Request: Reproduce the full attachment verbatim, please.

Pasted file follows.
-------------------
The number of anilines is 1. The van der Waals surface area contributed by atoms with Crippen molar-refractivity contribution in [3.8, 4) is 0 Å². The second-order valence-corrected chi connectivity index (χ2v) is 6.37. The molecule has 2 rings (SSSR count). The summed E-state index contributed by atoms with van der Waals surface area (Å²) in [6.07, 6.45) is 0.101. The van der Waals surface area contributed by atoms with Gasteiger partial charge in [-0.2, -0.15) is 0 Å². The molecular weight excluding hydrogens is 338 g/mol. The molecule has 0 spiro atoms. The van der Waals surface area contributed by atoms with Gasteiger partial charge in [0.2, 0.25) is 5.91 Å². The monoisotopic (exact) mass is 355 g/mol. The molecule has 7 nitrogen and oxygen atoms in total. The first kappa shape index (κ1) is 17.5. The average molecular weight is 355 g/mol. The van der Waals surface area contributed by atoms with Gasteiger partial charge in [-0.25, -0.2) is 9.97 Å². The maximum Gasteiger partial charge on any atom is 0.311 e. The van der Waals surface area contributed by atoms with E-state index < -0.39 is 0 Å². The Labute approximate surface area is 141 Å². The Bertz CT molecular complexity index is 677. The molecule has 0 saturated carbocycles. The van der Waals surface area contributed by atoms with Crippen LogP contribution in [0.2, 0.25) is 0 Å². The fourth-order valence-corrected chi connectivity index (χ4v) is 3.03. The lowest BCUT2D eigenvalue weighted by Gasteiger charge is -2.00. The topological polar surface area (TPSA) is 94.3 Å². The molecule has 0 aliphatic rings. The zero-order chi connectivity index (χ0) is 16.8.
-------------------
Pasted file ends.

The number of anilines is 1. The van der Waals surface area contributed by atoms with Crippen molar-refractivity contribution in [3.8, 4) is 0 Å². The second-order valence-corrected chi connectivity index (χ2v) is 6.37. The molecule has 2 rings (SSSR count). The summed E-state index contributed by atoms with van der Waals surface area (Å²) in [6.07, 6.45) is 0.101. The van der Waals surface area contributed by atoms with Gasteiger partial charge in [-0.2, -0.15) is 0 Å². The molecular weight excluding hydrogens is 338 g/mol. The molecule has 0 spiro atoms. The van der Waals surface area contributed by atoms with Gasteiger partial charge in [0.2, 0.25) is 5.91 Å². The monoisotopic (exact) mass is 355 g/mol. The molecule has 7 nitrogen and oxygen atoms in total. The first kappa shape index (κ1) is 17.5. The average molecular weight is 355 g/mol. The van der Waals surface area contributed by atoms with Gasteiger partial charge in [-0.25, -0.2) is 9.97 Å². The maximum Gasteiger partial charge on any atom is 0.311 e. The van der Waals surface area contributed by atoms with E-state index < -0.39 is 0 Å². The Labute approximate surface area is 141 Å². The Bertz CT molecular complexity index is 677. The molecule has 0 saturated carbocycles. The van der Waals surface area contributed by atoms with Crippen LogP contribution in [0.2, 0.25) is 0 Å². The fourth-order valence-corrected chi connectivity index (χ4v) is 3.03. The lowest BCUT2D eigenvalue weighted by Gasteiger charge is -2.00. The topological polar surface area (TPSA) is 94.3 Å². The molecule has 0 aliphatic rings. The zero-order chi connectivity index (χ0) is 16.8.